Editor’s note: This is the first of two stories about the state of trash incinerators in Massachusetts.
The first thing you notice in the warehouse at the Haverhill incinerator is the giant mechanical claw.
It moves across the ceiling and drops into the second thing you notice: a pit of trash, 30 feet deep. The pit is an absolute sea of garbage, with plastic, cardboard and some items so degraded it’s impossible to tell what they once were.
On the upside, it doesn’t smell that bad.
“I mean, I get used to it,” said George Bakas, the incinerator’s operation manager, “but it’s good when other people come in who don’t smell it all the time and are like, ‘hmm, not too bad.’ “
The Haverhill incinerator is one of seven operating in Massachusetts. The state has a limited amount of landfill space, so most of our trash is either burned locally or shipped to landfills out of state.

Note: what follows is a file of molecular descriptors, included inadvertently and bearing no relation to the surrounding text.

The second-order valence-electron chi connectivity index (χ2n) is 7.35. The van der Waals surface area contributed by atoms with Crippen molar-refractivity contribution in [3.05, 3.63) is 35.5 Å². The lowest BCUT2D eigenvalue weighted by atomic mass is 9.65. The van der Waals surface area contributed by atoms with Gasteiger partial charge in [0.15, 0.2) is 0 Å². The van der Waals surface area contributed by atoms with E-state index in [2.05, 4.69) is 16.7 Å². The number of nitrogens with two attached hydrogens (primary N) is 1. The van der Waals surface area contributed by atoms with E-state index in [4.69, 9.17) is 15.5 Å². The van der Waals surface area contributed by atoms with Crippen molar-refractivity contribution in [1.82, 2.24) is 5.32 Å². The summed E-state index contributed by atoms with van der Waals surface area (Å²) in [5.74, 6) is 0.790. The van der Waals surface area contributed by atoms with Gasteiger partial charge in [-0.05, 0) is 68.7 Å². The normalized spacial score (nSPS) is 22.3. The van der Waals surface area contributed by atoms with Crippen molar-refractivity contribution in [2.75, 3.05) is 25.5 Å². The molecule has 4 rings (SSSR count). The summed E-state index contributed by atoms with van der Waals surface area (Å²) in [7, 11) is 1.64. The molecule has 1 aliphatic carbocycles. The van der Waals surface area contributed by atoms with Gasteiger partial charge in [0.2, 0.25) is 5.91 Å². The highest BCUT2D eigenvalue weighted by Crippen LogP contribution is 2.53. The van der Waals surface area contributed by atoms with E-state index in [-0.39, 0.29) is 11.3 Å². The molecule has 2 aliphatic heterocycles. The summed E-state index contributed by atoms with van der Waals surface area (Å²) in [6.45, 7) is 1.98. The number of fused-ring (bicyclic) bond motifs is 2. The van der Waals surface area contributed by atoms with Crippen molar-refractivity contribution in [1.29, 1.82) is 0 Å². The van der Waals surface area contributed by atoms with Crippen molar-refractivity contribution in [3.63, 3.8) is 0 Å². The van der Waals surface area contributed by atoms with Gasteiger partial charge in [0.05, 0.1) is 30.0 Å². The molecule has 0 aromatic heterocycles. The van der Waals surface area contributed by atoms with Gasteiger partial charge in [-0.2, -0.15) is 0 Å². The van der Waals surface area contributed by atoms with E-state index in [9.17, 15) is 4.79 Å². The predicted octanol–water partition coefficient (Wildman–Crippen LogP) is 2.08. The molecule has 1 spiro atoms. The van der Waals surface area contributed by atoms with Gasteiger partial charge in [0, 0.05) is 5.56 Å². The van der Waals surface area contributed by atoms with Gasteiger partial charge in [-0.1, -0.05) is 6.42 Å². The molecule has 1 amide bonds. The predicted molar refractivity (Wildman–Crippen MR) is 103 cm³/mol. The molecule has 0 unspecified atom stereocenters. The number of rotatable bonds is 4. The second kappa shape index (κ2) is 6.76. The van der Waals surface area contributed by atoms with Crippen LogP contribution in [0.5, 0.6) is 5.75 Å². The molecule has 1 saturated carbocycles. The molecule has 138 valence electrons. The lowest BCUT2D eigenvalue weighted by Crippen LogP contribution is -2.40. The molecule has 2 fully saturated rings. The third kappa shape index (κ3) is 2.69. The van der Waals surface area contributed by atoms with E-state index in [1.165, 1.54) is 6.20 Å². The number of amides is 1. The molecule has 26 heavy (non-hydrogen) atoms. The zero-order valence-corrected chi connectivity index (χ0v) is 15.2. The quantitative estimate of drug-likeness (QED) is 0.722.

State-level activists want that to stop; they argue incinerators are major sources of pollution and should be closed. But in communities hosting the incinerators, opinions are more mixed. For some, the incinerators are a source of tension, while for others, they’re not a concern.
Back in Haverhill, the claw came up from the pit with its prize: a huge mass of split open garbage bags. Each grab of the claw holds several tons of trash. According to Covanta, the company that owns the incinerator, the facility processes enough garbage each year to fill 276 miles worth of dump trucks.